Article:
Oliver Anderson Hospital

As trial attorney Rex Carr--the most experienced in the metro area--explained the circumstances of David Askew's death at Anderson Hospital nearly three years ago to Madison County jurors, he wept.

During opening arguments in the year's first medical malpractice trial on Tuesdsay, Carr, 79, told a jury of six men and six women that the patient was not "salvageable" by the time a qualified physician took over his care for treatment of dehydration, vomiting and diarrhea on March 13, 2003.

Tears welled in the corners of Carr's eyes while he told the jury what happened in the final hours of David Askew's life on March 15, 2003. His voice cracked.

He also told jurors that when the trial is over, he intends to ask them to return a verdict against the doctors and hospital for $10 million.

Dana Lynn Askew filed suit against Anderson Hospital, Raghu Kanumuri, M.D., Jacob Marshall, M.D. and Michael Rallo, M.D. on Oct. 10, 2003, alleging the defendants were negligent in treating her husband.

Carr claims that when a nephrologist took over Askew's care 20 hours after he was admitted, the specialist immediately began pushing fluids at 10 times the rate that other doctors had previously ordered, and started Askew on six antibiotics.

"But it was too late, David was not salvageable," Carr told the jury.

He then told them that if the three other doctors, Kanumuri, Marshall and Rallo, would have chosen this course of treatment as clearly stated in emergency room manuals, Askew would have most likely recovered.

Carr told the jury that all three doctors were not board certified in emergency medicine; they were certified in family practice.

Carr told the jury that David, at age 35, ran his own business and was earning around $60,000 a year at the time of his death.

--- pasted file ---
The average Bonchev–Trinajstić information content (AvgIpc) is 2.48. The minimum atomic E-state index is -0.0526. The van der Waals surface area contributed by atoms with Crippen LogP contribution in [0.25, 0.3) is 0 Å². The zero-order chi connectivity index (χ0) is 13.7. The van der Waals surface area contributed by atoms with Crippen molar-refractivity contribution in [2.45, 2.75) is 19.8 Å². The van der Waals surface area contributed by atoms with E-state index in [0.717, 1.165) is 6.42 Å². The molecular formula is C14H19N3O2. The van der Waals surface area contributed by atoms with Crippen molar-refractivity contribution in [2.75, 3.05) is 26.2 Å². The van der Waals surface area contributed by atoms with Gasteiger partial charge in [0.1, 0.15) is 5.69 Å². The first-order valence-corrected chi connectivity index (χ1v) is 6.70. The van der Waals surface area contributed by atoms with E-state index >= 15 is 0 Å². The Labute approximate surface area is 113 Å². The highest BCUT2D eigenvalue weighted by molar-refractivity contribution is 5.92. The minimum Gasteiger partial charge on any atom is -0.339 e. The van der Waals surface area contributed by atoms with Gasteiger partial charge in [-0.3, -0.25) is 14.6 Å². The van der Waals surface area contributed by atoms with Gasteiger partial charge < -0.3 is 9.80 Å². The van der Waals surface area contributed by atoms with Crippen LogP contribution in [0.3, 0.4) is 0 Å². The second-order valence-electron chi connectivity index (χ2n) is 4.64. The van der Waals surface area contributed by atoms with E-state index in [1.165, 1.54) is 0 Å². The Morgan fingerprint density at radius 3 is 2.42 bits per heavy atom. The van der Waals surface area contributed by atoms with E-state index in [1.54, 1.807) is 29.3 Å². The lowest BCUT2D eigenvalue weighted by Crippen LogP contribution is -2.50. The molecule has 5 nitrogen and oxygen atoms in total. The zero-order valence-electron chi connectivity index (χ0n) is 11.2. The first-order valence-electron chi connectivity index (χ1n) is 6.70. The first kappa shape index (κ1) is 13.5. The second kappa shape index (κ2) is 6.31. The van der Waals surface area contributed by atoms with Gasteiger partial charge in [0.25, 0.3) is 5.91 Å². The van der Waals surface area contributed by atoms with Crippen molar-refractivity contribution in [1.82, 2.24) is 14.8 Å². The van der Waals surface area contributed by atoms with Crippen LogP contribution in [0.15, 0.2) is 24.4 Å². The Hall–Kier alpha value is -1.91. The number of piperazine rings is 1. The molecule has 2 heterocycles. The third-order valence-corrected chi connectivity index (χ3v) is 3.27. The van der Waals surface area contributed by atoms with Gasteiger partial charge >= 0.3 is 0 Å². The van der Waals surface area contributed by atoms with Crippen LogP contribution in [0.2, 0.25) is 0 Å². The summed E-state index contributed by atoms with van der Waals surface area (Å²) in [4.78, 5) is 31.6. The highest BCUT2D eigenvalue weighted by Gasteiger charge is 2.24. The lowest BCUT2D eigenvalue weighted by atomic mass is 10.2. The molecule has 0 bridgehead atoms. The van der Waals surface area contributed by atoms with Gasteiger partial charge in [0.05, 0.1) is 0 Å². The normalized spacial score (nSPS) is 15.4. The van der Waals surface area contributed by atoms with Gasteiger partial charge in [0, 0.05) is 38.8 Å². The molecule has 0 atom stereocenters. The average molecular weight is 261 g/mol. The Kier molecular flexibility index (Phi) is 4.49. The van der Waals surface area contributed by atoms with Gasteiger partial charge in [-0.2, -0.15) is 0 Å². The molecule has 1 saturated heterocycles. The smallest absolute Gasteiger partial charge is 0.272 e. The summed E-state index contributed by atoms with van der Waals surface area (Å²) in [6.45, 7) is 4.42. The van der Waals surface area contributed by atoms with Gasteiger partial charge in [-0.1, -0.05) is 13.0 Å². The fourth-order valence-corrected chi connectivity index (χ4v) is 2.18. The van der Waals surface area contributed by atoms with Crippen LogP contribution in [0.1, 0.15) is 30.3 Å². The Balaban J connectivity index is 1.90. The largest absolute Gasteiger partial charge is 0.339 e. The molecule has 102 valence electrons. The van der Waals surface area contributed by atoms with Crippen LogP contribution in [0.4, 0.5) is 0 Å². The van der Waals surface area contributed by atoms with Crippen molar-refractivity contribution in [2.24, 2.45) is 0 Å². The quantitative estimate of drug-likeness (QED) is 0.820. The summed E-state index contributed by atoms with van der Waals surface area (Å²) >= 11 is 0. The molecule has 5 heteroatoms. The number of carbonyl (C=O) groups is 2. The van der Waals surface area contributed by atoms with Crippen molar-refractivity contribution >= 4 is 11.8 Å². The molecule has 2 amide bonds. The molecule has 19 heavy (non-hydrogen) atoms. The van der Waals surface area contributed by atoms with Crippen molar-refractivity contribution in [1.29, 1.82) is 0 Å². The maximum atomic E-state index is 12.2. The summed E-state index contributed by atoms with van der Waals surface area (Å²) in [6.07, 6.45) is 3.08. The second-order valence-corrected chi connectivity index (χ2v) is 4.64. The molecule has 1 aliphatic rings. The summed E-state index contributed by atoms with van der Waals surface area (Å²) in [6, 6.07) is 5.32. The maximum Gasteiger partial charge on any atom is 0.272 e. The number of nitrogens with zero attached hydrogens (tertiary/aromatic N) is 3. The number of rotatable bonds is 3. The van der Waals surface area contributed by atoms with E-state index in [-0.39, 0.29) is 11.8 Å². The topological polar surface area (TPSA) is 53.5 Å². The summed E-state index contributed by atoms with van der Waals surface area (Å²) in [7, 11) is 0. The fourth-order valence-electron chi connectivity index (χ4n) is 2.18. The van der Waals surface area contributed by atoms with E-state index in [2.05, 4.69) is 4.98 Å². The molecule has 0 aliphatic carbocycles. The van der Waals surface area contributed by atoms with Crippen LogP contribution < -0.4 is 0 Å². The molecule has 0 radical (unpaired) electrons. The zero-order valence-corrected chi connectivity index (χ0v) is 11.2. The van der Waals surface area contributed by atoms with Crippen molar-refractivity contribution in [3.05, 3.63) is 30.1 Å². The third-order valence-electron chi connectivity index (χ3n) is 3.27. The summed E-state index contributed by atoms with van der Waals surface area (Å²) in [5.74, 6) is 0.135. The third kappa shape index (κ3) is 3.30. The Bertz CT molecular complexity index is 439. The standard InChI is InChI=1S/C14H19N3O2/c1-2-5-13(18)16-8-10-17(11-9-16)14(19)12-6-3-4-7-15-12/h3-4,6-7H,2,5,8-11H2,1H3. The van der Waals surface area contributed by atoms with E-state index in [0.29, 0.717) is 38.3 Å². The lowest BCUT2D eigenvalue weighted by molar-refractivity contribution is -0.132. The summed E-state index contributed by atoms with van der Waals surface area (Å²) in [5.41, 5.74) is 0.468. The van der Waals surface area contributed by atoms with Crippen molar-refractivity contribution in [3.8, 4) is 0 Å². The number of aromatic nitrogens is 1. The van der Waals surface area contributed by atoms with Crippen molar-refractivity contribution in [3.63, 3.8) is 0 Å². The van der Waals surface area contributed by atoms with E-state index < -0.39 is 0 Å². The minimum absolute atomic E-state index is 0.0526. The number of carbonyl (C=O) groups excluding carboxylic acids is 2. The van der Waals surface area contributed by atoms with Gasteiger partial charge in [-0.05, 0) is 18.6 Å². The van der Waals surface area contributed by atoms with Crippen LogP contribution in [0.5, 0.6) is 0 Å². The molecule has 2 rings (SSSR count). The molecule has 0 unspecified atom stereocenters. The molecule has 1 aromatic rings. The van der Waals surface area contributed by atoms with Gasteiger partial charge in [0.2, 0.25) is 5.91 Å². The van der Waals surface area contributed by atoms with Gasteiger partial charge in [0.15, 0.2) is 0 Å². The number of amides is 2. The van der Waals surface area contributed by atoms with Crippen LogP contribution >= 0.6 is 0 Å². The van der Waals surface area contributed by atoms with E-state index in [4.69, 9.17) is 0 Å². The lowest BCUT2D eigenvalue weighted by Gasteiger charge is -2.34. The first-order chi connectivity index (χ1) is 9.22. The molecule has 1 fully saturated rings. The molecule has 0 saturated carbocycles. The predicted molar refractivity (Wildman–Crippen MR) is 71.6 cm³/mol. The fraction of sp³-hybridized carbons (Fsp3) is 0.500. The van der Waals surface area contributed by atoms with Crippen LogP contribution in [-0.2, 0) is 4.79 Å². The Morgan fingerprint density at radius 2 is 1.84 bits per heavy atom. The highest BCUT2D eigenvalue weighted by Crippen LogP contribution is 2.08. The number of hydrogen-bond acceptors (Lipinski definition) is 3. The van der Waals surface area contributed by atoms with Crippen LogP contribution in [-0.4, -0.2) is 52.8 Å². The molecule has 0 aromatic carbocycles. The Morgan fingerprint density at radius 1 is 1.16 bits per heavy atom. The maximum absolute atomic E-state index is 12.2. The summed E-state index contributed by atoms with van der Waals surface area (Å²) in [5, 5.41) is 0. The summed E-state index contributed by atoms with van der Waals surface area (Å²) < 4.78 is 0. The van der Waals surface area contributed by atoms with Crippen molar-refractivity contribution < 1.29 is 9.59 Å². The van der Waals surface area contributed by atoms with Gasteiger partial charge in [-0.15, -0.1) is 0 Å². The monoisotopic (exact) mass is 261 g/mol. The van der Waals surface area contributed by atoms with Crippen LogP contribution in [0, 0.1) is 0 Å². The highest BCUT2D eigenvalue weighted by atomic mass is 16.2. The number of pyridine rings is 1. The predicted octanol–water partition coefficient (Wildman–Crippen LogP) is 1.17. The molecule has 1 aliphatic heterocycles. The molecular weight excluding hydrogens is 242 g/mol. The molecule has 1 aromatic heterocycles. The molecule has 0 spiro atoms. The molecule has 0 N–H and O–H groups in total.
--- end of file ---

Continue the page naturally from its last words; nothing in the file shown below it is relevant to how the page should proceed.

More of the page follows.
The trial is expected to last three to four weeks.

Each doctor, represented individually, told the jury that they did not believe that Carr would be able to meet the burden of proof in the case. They all stated that the doctors did not deviate from the standards of care.

Circuit Judge Nicholas Byron is presiding over the trial.

This is Byron's first trial since the Illinois Supreme Court reversed his decision in the Philip Morris case.

Carr claims it took Dr. Marshall 34 minutes to come in and check on David once situated in the ER. Askew was admitted at 4:07 a.m.

Marshall ran several blood tests and ordered a urine test. Carr claims at 5:34 a.m. some of results came in and showed that his white blood count was at 21,000 which is nearly double a normal level.

Dr. Marshall's shift ended at 6:30 a.m. and Dr. Kanumuri then took over the care of David after having a conference with Marshall.

Carr said the only treatment Marshall provided David was a medication to help with the nausea.

Carr then said that Dr. Kanumuri noticing that the urine test was not yet completed placed a catheter in Askew to remove the urine manually since David was unable to urinate on his own for three days.

When Dr. Kanumuri received the results of the urine test, he prescribed a medication called Levaquin to treat the urinary tract infection.

Carr claims that at that point, Dr. Rallo, who now practices medicine in Columbus, Ga., took control of Askew's care. Rallo was covering David's primary care physician's rounds. Rallo first saw David at 8:40 a.m.

Carr claims instead of sending Askew to the intensive care unit, he went to an observation floor in the hospital.

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